From left, Audrey Tautou, Tom Hanks and Ian McKellen star in Columbia Pictures' suspense thriller "The Da Vinci Code."
Paul Bettany plays Silas, a zealous monk.
Sophie Neveu, played by Audrey Tautou, strives to unlock the code.
Before deciphering director Ron Howard’s “The Da Vinci Code,” it is necessary to determine what the film is not.
First, it is not a nail-biting masterpiece of suspense. Honestly, how can it be? Even for those who have not read the book, both the premise and major plot points are well known.
More than a decade before Dan Brown’s best-selling “The Da Vinci Code” was published, in fact, the controversial nonfiction book “Holy Blood, Holy Grail” surfaced, assimilating and summarizing a host of myths, legends and conspiracy theories.
In recent months, a swarm of television specials have dissected the validity of the conjecture at the center of Brown’s book, highlighting every aspect and leaving few surprises for potential audience members.
Second, the film is not an action-packed thrill ride. Though the film features a few heated chase scenes, there is nothing here to get the pulse pounding. Looking for extended high-speed pursuits culminating in fiery explosions? Best try the Tom Cruise franchise playing in the next theater – the one making the walls shudder sporadically.
Finally, the film is not a documentary. This should be self-explanatory, but apparently it is not. A handful have already suggested the film should run a disclaimer at the beginning proclaiming itself a work of fiction. Ultimately, neither Dan Brown nor Ron Howard intended “The Da Vinci Code” to be taken as gospel. Readers and moviegoers alike must remember that a hypothesis sandwiched between two acknowledged facts is still just guesswork. In this instance, the fictitious suppositions provide a framework enabling the development of the central story.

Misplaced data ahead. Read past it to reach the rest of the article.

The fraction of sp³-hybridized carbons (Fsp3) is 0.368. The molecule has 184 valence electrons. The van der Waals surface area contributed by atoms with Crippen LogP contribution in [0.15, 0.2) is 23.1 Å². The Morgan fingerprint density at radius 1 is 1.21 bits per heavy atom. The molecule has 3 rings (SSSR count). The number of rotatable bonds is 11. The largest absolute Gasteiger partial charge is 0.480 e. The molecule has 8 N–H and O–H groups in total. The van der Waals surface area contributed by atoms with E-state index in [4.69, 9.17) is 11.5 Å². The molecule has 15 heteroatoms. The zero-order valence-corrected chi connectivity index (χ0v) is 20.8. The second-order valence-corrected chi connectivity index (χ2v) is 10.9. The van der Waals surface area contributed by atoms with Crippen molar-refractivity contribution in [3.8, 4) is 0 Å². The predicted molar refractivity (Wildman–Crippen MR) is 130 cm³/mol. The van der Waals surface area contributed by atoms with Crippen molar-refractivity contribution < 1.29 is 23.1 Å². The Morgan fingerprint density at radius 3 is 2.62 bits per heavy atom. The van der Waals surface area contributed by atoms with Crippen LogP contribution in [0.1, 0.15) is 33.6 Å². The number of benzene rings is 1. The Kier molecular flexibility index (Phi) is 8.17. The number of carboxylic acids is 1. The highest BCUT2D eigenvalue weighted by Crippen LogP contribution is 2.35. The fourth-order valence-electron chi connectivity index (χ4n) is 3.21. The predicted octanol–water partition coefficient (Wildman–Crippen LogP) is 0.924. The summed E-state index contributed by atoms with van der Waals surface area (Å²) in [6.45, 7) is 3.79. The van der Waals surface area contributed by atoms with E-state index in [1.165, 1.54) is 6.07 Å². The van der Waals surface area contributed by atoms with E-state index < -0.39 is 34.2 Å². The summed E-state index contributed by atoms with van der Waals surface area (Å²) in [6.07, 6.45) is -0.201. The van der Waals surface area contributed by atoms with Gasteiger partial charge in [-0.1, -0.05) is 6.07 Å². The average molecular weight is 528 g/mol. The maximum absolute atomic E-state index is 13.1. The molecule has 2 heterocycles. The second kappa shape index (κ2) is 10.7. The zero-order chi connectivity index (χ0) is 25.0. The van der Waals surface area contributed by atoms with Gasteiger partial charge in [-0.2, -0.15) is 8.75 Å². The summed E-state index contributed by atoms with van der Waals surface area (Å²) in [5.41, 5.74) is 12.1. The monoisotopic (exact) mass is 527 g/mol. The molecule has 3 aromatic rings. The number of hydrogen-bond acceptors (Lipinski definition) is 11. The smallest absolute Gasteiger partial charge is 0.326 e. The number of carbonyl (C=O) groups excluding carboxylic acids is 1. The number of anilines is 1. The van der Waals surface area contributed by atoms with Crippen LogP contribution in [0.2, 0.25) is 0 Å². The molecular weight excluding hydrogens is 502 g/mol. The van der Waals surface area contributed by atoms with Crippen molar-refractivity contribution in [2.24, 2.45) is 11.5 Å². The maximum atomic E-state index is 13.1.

So, what is the story? It is a mystery rolled up in an enigma, a work of speculative history and a theological drama. On some unexpected levels, it works well. Howard, for instance, manages to solicit some sympathy for each of the players by depicting them as driven by their own personal convictions. Righteousness, he shows, is a matter of perspective. Along those same philosophical lines, though, the movie clearly shows the dangers of obsession and fanaticism. Religious extremism inevitably leads to the violation of the very doctrines one holds most sacred.
Tom Hanks seems tragically out of place as the film’s protagonist Robert Langdon. Events transpire around him as he stands still, offering up little in the way of reaction. Stealing the show, as usual, is Ian McKellen as Sir Leigh Teabing, Langdon’s acquaintance and, conveniently, a devotee of grail lore. Jean Reno supplies a fine performance as the driven inspector Bezu Fache, and Paul Bettany plays a convincingly fixated zealot.
Audrey Tautou’s portrayal of Sophie Neveu might have been fantastic, if only she had been given more lines and more screen time.
For diehard fans of the book, the movie will not dissatisfy. Also entertained will be those who have never read the book and have spent the last six months living beneath a rock – or hiding beneath a keystone. Audiences will enjoy the brooding atmosphere, the intimations of secret histories and covert societies guarding ancient wisdom as well as the eventual revelation, no matter how predictable. At its core, the film holds an appealing and fascinating story. Unfortunately, it is difficult to sift through layers of monotonous explication to find it.
Overall, “The Da Vinci Code” is a good movie that sadly fell short of being great. Its secrets were prematurely revealed, its mystery bogged down in exposition. An admonition offered to all writers is “show, don’t tell.” There is far too much telling going on here. Character and plot development are eclipsed by the overriding, almost suffocating background information. Too many puzzle pieces impede “The Da Vinci Code” from achieving its potential.